The extreme weather of the past week – the heatwave and the violent storms – may still be uppermost in our minds but it’s the average over the past year that should have us concerned.
According to the Bureau of Meteorology, 2017 was the third hottest year on record. The bureau said the weather data signalled the background warming from climate change.
In the last half century average land and sea-surface temperatures have risen by 1.1 degrees. The heat was really on with average daily maximums, 1.27 degrees above the 1961-1990 baseline.
Sceptics might argue that’s not a high figure but if the warming trend leads to more extreme weather events, we are in for some tough times.
Western Sydney was listed as the hottest place on the planet on Sunday, a dubious achievement in anyone’s book. While it fell just shy of a record, it remains a troubling reminder of the extremes we can expect with the onset of climate change.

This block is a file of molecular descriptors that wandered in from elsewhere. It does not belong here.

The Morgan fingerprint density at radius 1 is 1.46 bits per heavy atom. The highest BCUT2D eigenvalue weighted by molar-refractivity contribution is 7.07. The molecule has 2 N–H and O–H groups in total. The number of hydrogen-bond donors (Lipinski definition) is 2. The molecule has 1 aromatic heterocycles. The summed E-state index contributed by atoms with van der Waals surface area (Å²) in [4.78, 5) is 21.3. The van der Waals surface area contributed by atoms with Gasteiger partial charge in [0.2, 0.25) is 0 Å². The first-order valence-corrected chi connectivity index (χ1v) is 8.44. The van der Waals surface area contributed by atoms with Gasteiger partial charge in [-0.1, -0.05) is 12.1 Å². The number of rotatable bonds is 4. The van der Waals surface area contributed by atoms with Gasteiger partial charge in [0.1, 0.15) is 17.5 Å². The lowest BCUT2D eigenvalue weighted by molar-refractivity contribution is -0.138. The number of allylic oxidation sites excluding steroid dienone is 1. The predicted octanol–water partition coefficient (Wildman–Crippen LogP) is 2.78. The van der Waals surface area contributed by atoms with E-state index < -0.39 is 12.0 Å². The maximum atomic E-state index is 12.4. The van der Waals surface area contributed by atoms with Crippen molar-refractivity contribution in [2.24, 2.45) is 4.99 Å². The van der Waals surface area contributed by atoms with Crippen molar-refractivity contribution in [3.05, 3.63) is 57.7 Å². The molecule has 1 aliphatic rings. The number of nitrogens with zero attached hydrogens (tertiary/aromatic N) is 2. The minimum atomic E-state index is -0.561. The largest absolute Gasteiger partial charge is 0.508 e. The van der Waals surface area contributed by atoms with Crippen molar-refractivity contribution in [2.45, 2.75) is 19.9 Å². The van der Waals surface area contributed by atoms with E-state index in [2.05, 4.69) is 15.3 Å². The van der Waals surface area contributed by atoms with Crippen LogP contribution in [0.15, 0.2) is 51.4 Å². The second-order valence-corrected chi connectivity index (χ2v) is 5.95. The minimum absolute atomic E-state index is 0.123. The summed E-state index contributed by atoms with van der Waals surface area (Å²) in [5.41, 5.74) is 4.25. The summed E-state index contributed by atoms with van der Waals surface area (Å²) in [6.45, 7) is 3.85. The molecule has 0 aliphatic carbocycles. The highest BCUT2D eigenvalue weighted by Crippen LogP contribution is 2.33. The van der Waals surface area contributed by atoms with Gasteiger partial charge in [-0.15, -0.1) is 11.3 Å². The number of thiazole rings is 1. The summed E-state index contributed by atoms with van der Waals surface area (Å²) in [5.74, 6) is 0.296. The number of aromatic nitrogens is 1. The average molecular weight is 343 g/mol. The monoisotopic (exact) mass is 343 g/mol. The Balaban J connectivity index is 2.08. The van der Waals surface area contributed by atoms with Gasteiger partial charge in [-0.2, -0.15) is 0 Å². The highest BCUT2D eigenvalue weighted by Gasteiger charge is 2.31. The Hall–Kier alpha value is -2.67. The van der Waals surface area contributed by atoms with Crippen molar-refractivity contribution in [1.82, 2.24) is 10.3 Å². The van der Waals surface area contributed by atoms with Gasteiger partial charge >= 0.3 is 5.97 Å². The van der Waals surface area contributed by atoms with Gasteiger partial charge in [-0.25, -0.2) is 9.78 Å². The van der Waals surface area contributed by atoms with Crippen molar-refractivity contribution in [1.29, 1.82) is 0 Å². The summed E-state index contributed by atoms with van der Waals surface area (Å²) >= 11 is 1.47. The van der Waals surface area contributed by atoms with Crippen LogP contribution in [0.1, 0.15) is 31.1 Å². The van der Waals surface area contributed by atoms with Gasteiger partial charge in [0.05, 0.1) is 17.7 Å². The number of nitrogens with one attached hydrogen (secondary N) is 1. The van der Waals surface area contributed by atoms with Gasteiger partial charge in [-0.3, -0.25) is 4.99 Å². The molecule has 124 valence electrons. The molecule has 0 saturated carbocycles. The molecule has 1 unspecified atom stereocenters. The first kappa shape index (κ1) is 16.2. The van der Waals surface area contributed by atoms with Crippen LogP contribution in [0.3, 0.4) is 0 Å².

There are other consequences as well, especially as sea temperatures rise.
Marine biologists are concerned about the spread south of the irukandji jellyfish. This small but deadly marine creature has turned up near Fraser Island and the big fear is it will eventually get as far south as the Sunshine Coast and even the Gold Coast.
The consequences for the tourism industry could be catastrophic.
We already know high sea temperatures can lead to coral bleaching but now there is also a fear they could lead to the extinction of green sea turtles.
There is growing alarm climate change is causing most turtle eggs to hatch as females.
Extreme weather, which accompanies climate change, can cause all sorts of disruption and destruction. On the east coast of the United States, as Australia sweltered, an extreme “bomb cyclone” saw temperatures plummet and ice and snow shut the place down. Meanwhile, on the other side of the continent, Southern California, already ravaged by wildfire, is now enduring mudslides caused by a huge storm. The trees that held the soil together were all burnt and the hillsides have become rivers of mud.
The signs are all there. Climate change is happening and unless action is taken by all of humanity to limit it, not just future generations but us as well will all suffer the consequences.
Doing nothing is not an option.